The indeterminate nature of a peanut plant – and the fact that it puts on its fruit underground – add to the complexities of determining when to dig a crop. But a lot can be won and a lot can be lost based on your decision, says Wilson Faircloth, research agronomist with the National Peanut Research Laboratory in Dawson, Ga.

“You can get a lot of gain in yield sometimes in the final 20 days of a peanut’s production cycle,” says Faircloth. “Some peanuts put on 30 percent of their growth in the last two to three weeks of the season – that’s huge. When it comes to economics, we’ve got to make the best decision possible when it comes to digging peanuts.”

According to the hull-scrape method, approximately 140 days can be an optimal peanut digging time. “But on some of these varieties, there might be a little bit left on the table yet that we didn’t account for. That’s why we’re looking at new methods and ideas to make sure we’re at the top of the curve and not at the bottom end of it,” says Faircloth.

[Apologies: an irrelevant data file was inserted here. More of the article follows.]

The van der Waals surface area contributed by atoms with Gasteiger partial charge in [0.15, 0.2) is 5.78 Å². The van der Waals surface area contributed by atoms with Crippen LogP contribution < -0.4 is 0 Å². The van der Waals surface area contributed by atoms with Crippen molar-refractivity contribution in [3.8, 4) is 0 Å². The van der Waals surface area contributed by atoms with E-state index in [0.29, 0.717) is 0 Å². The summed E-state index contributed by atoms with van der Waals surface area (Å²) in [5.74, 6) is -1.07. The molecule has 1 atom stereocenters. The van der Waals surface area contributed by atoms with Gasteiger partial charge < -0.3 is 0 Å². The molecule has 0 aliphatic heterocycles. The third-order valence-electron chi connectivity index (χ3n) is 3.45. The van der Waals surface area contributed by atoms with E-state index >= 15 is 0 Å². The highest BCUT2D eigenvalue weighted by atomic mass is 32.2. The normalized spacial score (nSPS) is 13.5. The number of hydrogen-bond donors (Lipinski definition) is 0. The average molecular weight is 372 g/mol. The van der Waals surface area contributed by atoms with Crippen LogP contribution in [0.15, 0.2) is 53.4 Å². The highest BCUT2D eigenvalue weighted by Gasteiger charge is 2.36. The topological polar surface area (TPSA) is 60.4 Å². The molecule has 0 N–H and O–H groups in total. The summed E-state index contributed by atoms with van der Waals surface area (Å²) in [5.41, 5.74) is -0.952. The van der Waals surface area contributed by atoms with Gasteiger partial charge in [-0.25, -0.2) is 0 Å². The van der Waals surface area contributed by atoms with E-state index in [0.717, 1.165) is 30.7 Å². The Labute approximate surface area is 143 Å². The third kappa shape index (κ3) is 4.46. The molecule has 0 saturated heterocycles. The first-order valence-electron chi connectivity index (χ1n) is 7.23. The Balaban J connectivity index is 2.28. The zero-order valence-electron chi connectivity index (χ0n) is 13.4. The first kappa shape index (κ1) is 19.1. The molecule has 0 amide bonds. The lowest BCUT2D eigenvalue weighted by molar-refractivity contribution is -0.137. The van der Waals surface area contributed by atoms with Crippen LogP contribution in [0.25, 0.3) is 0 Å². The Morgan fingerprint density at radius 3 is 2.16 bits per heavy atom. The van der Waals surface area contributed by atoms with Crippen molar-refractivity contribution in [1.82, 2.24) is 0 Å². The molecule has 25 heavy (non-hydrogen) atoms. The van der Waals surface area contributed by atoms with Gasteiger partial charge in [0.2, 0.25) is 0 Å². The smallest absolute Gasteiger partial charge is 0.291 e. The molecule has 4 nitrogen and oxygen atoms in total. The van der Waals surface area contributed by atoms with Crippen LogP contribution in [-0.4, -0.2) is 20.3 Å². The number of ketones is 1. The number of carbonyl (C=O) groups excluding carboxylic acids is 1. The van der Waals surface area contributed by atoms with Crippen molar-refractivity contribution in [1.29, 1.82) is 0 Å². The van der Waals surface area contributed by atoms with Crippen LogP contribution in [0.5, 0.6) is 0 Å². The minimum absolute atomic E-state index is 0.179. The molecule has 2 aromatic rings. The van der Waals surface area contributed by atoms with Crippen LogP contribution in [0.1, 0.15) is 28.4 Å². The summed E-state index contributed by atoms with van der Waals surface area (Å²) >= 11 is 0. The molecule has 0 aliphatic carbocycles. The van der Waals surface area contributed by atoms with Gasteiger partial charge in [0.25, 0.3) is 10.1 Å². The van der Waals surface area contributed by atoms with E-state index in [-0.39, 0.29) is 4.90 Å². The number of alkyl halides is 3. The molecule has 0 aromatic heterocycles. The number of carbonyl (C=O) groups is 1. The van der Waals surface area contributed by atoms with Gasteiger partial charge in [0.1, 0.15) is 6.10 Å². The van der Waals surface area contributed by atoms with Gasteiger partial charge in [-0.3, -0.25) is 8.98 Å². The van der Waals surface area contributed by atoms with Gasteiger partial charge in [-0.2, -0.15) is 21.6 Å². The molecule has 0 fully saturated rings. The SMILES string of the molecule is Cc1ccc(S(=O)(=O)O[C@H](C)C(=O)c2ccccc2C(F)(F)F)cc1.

A few late-maturity cultivars never quit gaining in value when researchers stopped sampling at 154 days, he says. When those peanuts were dug at about the 145-day mark, money was left in the field, says Faircloth, because the maturity prediction date was not accurate.